Accessing books has become a lot easier for children living in poor communities. The White House reports that it issued more than 1 million access codes in the first week of its Open eBooks initiative.
The initiative provides thousands of digital books worth $250 million free to students through an e-reader app. This is not a federal program but a collaborative effort with libraries, publishers and nonprofit organizations.
Over the next three years, the partners plan to add new and expanded content to the collection, as well as improved functionality of the app.
Last year when President Barack Obama announced the program, he explained that it would provide access to “young people who maybe don’t have as many books at home or don’t always have access to a full stock of reading materials,” NBC News reported.
According to the president’s community service initiative, United We Serve, there is one age-appropriate book for every 300 children in low-income communities. In contrast, children in middle-income communities have on average 13 age-appropriate books per child.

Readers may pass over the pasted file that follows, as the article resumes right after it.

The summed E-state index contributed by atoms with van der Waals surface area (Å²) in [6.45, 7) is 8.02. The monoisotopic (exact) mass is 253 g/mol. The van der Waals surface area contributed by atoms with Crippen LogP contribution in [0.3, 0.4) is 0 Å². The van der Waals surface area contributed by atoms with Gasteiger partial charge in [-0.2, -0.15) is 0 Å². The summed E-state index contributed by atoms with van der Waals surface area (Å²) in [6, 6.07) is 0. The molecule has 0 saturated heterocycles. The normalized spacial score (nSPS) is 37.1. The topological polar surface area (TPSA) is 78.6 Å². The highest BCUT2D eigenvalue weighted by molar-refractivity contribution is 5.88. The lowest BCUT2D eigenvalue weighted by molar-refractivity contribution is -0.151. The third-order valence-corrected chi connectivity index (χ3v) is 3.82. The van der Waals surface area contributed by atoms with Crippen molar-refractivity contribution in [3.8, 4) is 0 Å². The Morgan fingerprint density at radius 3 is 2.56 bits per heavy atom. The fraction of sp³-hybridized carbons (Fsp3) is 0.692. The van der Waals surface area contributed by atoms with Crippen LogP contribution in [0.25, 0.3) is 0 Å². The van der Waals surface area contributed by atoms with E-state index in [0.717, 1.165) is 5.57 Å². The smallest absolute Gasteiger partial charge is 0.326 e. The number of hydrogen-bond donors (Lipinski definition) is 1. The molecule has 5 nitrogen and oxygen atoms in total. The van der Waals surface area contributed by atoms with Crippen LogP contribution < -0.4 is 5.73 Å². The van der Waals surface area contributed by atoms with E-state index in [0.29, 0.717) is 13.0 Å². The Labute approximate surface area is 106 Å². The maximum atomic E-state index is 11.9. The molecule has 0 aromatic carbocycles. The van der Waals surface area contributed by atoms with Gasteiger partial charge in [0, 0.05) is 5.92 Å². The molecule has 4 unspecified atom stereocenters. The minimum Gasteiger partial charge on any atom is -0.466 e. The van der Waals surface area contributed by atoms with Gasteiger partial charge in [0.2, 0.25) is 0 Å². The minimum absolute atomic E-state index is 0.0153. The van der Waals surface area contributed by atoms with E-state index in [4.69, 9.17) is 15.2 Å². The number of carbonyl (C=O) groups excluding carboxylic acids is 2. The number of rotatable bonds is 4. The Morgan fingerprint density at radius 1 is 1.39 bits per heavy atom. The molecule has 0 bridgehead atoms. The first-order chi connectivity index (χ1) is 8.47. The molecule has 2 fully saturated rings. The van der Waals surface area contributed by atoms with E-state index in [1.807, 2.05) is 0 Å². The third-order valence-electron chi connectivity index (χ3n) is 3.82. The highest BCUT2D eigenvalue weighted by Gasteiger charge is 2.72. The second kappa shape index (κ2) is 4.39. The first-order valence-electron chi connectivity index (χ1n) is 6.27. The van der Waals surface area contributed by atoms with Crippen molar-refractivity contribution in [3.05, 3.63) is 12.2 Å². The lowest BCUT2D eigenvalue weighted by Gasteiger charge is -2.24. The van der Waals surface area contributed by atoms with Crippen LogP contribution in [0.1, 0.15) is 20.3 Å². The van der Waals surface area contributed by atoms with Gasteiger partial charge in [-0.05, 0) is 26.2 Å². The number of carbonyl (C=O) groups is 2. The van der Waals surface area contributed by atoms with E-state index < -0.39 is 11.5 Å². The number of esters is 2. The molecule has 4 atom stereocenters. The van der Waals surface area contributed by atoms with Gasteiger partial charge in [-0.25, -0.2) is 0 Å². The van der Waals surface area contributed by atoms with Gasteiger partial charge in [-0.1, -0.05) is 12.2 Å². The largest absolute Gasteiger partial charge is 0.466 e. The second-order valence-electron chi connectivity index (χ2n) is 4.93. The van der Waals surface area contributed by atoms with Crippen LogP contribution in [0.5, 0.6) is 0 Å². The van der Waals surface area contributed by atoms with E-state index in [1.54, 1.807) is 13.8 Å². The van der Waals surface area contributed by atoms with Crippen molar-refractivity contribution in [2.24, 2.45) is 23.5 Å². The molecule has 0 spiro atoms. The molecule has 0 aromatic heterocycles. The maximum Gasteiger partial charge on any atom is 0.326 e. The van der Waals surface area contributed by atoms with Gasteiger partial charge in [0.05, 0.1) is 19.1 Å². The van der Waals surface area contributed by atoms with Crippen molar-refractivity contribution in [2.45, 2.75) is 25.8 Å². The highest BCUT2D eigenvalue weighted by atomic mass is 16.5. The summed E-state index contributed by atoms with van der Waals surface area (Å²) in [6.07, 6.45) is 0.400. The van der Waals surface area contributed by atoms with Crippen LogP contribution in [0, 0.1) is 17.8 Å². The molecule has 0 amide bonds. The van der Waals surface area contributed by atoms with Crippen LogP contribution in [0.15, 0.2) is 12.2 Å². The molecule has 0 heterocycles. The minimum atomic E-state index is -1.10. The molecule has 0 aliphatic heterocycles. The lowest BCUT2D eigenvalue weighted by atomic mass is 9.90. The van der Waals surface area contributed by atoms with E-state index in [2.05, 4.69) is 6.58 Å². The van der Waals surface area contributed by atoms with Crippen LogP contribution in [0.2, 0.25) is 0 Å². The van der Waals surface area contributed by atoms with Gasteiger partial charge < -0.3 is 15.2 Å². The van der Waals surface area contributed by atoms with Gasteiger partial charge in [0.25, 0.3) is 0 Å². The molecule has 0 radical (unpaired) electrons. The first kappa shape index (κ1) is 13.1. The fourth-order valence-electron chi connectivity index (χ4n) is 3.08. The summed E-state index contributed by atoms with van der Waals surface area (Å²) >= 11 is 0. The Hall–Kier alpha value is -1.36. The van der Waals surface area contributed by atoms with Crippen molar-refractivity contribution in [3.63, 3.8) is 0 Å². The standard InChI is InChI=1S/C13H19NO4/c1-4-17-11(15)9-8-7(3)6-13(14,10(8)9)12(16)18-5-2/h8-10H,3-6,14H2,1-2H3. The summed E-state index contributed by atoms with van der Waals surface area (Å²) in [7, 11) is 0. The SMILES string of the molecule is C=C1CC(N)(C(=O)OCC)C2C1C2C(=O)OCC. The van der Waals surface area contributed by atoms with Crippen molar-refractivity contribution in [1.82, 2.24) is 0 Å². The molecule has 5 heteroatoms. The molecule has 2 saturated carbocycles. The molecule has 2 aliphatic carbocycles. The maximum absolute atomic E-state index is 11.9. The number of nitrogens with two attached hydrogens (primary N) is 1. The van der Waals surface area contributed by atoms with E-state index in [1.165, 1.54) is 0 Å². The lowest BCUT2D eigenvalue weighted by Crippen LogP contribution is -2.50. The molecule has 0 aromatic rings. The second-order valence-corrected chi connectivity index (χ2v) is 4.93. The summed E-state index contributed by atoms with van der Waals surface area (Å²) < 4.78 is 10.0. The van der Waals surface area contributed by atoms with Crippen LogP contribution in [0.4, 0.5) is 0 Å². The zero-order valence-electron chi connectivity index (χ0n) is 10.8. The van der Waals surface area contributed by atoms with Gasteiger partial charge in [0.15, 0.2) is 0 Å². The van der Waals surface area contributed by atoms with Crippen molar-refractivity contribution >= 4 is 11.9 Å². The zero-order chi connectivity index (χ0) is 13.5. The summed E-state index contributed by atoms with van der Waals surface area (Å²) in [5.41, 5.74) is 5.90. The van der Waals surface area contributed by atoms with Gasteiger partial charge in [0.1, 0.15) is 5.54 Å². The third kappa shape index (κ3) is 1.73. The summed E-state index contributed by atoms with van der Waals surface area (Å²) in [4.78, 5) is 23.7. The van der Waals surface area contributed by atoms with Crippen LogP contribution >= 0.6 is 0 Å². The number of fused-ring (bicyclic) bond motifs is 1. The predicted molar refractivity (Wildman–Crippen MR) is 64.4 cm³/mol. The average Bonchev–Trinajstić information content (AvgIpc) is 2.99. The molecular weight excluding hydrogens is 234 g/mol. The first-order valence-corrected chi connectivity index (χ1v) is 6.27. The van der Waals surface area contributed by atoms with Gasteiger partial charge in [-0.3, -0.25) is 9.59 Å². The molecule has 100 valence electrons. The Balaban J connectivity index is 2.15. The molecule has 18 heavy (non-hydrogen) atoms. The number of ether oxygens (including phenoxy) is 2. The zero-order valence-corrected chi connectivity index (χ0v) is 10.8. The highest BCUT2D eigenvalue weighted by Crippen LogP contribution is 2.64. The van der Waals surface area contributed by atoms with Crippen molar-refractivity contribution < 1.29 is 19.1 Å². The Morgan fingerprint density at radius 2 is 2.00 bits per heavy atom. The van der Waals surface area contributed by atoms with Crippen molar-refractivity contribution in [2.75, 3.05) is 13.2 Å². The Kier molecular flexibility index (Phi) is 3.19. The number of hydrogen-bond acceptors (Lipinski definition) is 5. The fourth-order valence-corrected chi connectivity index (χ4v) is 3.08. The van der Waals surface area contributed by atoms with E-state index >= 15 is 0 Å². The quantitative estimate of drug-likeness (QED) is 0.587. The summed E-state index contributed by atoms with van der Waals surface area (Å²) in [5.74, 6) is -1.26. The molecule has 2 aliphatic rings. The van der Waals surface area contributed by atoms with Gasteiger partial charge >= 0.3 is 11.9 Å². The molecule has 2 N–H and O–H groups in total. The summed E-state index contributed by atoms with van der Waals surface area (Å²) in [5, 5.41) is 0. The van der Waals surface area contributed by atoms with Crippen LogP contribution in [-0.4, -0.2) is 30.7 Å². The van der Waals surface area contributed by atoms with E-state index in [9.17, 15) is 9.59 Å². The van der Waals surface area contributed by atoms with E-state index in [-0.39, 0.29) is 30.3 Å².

Any adult who works in a Title I (or Title I eligible) school, program or library that serves at least 70 percent of children from low-income families can sign up and request access codes for Open eBooks.
To learn more, visit OpeneBooks.net.
SOURCE: White House | PHOTO CREDIT: Getty
White House Initiative Makes Books Available To Children In Low-Income Communities was originally published on newsone.com